You read Goodnight Moon six times before you tuck your kids into bed. When you finally hop into your own bed, you’re exhausted, but transitioning from wake to sleep—no matter how much magnesium oil you spray on your feet—isn’t an on-and-off switch. You could really use your own Goodnight Moon reading. Maybe we never outgrow the need to be rocked to sleep in the arms of a caregiver as they gingerly guide us from one plane to the next, but, it’s kinda an awkward request, no? Enter: the adult bedtime story.
Be sure, this is nothing new. Thanks to the TV and internet, we have been enveloping ourselves in the warm glow of the velvety calm voices of Bob Ross and various QVC hosts for quite a while now. Maybe you, like me, cued your iPod Mini up to hear Terry Gross or Ira Glass whisper sweet NPR nothings in your ear. In fact, it was a This American Life episode that first introduced me to ASMR. Reporter Andrea Siegel spoke about her discovery in the March 29, 2013 “Tribes” episode in a segment titled “A Tribe Called Rest”:
So I googled ASMR, which led me knowyourmeme.com. And an entry for ASMR that reads, "Autonomous Sensory Meridian Response is a term used to describe a sensory experience characterized by a tingling sensation in the head and scalp, which can be triggered by sounds like whispering or brushing, and visual stimulus like painting or drawing." It continued. "On YouTube, the phenomenon inspired the creation of whisperer videos, in which people attempt to trigger the viewer's ASMR by speaking in a soft voice and making various sounds with inanimate objects."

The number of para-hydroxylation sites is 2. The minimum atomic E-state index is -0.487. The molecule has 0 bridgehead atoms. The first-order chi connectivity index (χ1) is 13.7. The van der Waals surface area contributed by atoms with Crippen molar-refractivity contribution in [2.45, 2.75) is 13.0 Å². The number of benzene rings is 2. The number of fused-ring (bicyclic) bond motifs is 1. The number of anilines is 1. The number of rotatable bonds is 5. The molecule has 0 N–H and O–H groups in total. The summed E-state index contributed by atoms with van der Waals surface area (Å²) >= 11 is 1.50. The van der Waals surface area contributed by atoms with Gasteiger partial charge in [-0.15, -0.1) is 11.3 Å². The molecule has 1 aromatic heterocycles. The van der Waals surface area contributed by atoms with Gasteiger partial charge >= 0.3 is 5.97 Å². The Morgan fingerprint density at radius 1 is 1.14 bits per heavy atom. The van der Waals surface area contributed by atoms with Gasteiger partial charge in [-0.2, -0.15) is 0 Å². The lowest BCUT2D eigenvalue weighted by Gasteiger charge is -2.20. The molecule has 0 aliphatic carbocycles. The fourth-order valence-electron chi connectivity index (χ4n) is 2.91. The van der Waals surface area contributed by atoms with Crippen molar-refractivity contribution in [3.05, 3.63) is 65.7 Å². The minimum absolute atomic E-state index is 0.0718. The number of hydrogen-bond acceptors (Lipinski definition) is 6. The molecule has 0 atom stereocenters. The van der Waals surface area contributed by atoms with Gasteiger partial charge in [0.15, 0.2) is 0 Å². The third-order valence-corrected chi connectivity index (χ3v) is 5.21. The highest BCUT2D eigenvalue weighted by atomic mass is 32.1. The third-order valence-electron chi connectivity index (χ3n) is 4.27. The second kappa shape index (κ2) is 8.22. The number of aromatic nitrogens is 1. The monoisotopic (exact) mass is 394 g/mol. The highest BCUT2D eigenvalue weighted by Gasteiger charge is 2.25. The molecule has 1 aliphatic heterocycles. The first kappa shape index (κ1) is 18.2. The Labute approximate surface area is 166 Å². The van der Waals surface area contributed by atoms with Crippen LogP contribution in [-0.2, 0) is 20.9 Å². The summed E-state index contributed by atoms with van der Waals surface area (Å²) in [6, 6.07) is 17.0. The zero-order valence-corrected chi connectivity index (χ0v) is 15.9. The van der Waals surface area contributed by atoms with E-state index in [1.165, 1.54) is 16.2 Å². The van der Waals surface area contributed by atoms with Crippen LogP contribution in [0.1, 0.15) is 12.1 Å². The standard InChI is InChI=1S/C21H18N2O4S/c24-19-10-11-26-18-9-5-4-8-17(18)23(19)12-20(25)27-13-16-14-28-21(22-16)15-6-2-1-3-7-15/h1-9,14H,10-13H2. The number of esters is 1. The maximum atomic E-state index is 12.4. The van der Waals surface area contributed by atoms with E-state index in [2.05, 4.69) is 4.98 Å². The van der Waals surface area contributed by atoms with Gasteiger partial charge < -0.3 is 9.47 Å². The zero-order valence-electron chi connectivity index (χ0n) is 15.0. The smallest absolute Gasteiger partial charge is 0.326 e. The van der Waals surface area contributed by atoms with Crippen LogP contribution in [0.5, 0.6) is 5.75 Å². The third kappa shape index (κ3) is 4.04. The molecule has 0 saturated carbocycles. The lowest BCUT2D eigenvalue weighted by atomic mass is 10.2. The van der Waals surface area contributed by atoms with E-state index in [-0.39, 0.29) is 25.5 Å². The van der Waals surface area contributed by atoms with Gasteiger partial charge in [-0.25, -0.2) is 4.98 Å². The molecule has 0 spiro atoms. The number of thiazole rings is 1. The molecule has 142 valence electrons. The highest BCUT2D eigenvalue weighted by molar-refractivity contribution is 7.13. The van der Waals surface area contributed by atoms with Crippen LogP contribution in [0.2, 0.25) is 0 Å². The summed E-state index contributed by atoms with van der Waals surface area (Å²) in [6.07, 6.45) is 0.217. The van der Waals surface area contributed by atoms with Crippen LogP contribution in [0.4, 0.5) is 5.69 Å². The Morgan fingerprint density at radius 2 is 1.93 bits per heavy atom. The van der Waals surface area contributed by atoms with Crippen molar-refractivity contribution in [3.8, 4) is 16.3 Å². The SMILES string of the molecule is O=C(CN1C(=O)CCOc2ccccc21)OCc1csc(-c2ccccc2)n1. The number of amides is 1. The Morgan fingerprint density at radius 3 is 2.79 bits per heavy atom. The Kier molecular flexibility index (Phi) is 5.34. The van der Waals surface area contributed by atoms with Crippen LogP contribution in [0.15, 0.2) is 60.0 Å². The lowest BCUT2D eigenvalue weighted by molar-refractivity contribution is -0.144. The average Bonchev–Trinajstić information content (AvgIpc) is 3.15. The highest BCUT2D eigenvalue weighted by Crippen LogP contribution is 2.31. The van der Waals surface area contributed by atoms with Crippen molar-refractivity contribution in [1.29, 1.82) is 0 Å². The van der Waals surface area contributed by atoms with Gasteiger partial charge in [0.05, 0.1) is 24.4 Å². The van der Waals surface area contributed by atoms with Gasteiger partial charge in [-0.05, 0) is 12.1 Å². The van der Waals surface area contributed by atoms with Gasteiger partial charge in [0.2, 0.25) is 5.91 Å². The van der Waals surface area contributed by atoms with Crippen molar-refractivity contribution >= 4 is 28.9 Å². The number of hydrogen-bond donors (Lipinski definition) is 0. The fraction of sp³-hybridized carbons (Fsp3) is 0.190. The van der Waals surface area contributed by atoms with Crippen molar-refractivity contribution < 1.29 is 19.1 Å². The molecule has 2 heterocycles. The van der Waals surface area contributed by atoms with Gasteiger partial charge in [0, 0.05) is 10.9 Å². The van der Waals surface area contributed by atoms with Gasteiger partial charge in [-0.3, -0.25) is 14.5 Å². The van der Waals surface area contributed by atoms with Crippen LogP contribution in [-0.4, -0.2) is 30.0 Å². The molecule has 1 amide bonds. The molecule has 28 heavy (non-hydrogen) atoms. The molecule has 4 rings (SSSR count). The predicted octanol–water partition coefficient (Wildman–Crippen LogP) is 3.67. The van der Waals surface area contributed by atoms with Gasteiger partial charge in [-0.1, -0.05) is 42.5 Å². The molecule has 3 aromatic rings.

One of the whisper video creators Siegel referenced was Maria Viktorovna, aka GentleWhispering. At the time of publication, Viktorovna, who, according to Siegel, “does the most compelling napkin-folding video I've ever seen,” had 77,000 subscribers. A decade later, the ASMRtist’s YouTube channel is up to 2.24 million. In a 2014 Washington Post profile, Viktorovna shared how she’s received thank-you messages from viewers with anxiety, stress or sleep disorders.